You could load one tube with slugs, the other with buckshot, and merrily switch between them as needed.  Or fill both tubes with buck, and go to town.  (Little bit of trivia: if you load it up with double-ought buck, you’d be able to put 126 eight-millimeter projectiles on target before having to reload.)

They haven’t announced shipping date or price yet.  Rumor has it MSRP will be around $800, which should translate into a `$650-ish street price.

I want one.  I’ll call it The Beast, and have the receiver engraved thusly. 

(Friend Oleg has some more and better pictures of this thing.)

paging dr. scattergun.

I have a question for the scattergun experts among you.

I have this lovely little Remington Model 11 the local Merchant of Death let me have for a handful of East German coins and a mostly full box of Mike & Ike candies.  I checked the proper adjustment of the friction rings on the recoil system, and the gun cycles fine.  However, if you fill up the magazine tube with the maximum of four rounds, it drops the next shell out of the magazine on the ground upon firing the first round.  (It will then cycle the rest fine without dropping anything.)  If you load only three in the tube, it doesn’t drop a shell.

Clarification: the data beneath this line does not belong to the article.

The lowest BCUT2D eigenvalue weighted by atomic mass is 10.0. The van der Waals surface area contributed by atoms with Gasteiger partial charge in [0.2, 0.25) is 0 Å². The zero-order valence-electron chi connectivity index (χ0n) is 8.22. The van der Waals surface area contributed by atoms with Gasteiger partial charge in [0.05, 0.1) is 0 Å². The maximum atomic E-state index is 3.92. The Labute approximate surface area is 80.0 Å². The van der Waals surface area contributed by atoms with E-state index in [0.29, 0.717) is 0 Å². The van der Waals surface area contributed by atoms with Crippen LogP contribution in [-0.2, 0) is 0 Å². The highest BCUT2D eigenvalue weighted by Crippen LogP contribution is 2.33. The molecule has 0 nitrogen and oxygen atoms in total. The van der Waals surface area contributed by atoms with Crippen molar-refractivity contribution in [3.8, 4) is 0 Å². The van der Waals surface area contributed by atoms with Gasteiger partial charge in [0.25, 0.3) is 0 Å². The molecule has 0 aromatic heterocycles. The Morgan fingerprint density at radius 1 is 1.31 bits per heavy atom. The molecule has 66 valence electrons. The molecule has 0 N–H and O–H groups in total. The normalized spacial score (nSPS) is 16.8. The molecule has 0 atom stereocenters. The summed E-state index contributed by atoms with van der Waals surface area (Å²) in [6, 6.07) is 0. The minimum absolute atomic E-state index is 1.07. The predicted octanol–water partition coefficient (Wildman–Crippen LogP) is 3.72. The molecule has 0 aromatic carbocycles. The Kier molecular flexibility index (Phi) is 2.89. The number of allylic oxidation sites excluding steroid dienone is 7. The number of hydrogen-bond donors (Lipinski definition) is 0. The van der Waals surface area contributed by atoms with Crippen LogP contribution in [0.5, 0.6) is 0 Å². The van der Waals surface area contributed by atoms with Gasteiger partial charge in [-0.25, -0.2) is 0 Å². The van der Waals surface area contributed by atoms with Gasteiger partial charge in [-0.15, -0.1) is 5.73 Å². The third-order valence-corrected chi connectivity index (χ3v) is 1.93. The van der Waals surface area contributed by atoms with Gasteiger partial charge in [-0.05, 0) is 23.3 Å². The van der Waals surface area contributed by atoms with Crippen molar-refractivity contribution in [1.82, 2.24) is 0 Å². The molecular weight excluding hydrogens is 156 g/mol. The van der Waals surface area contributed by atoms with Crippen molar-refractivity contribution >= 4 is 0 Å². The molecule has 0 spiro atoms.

This happens regardless of whether you preload the chamber by hand and go 4+1, or just fill up the magazine tube and rack the bolt to load the first one from the tube.

Any thoughts?

 

reader request week: carrying the mighty j-frame.

sw642_l

From reader Ernie comes the following:

I just bought my first J frame revolver, a model 642 hammerless. I have previously only carried autos. I was hoping to get some suggestions from you on holsters. I know I want to pocket carry, but what about ankle holsters? OWB? Perhaps a blog post on this?

First off, let me congratulate you on a fine choice.  I personally consider the air weight J-frames and their equivalents to be the proverbial berries when it comes to civilian CCW.  They’re light, very reliable, easy to carry, reliable, simple to operate under stress, reasonably powerful, and reliable.  (I mention “reliable” three times because it’s the most important criteria in a defensive firearm.  The gun must go bang without fail when called upon–everything else is icing on the CCW cake.)